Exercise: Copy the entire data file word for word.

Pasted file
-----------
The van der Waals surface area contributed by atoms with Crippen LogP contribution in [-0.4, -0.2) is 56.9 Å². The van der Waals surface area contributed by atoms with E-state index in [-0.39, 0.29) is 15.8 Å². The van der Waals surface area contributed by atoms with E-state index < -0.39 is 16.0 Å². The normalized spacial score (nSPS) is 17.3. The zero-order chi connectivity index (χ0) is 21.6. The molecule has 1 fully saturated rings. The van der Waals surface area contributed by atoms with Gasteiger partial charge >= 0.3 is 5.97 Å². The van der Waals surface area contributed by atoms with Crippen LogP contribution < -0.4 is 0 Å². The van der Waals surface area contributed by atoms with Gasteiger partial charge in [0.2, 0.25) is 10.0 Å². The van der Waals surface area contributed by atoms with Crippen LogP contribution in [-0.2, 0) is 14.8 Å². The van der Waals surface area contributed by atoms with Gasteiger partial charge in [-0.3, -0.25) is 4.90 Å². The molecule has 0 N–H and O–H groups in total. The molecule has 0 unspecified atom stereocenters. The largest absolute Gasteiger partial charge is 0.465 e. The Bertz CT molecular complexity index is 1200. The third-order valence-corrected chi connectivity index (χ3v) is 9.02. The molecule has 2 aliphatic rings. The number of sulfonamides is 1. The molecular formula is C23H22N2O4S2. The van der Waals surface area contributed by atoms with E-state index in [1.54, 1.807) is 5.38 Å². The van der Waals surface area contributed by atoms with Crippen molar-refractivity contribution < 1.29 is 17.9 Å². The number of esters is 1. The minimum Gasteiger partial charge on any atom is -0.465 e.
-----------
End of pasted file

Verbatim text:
The van der Waals surface area contributed by atoms with Crippen LogP contribution in [-0.4, -0.2) is 56.9 Å². The van der Waals surface area contributed by atoms with E-state index in [-0.39, 0.29) is 15.8 Å². The van der Waals surface area contributed by atoms with E-state index < -0.39 is 16.0 Å². The normalized spacial score (nSPS) is 17.3. The zero-order chi connectivity index (χ0) is 21.6. The molecule has 1 fully saturated rings. The van der Waals surface area contributed by atoms with Gasteiger partial charge >= 0.3 is 5.97 Å². The van der Waals surface area contributed by atoms with Crippen LogP contribution < -0.4 is 0 Å². The van der Waals surface area contributed by atoms with Gasteiger partial charge in [0.2, 0.25) is 10.0 Å². The van der Waals surface area contributed by atoms with Crippen LogP contribution in [-0.2, 0) is 14.8 Å². The van der Waals surface area contributed by atoms with Gasteiger partial charge in [-0.3, -0.25) is 4.90 Å². The molecule has 0 N–H and O–H groups in total. The molecule has 0 unspecified atom stereocenters. The largest absolute Gasteiger partial charge is 0.465 e. The Bertz CT molecular complexity index is 1200. The third-order valence-corrected chi connectivity index (χ3v) is 9.02. The molecule has 2 aliphatic rings. The number of sulfonamides is 1. The molecular formula is C23H22N2O4S2. The van der Waals surface area contributed by atoms with E-state index in [1.54, 1.807) is 5.38 Å². The van der Waals surface area contributed by atoms with Crippen molar-refractivity contribution < 1.29 is 17.9 Å². The number of esters is 1. The minimum Gasteiger partial charge on any atom is -0.465 e.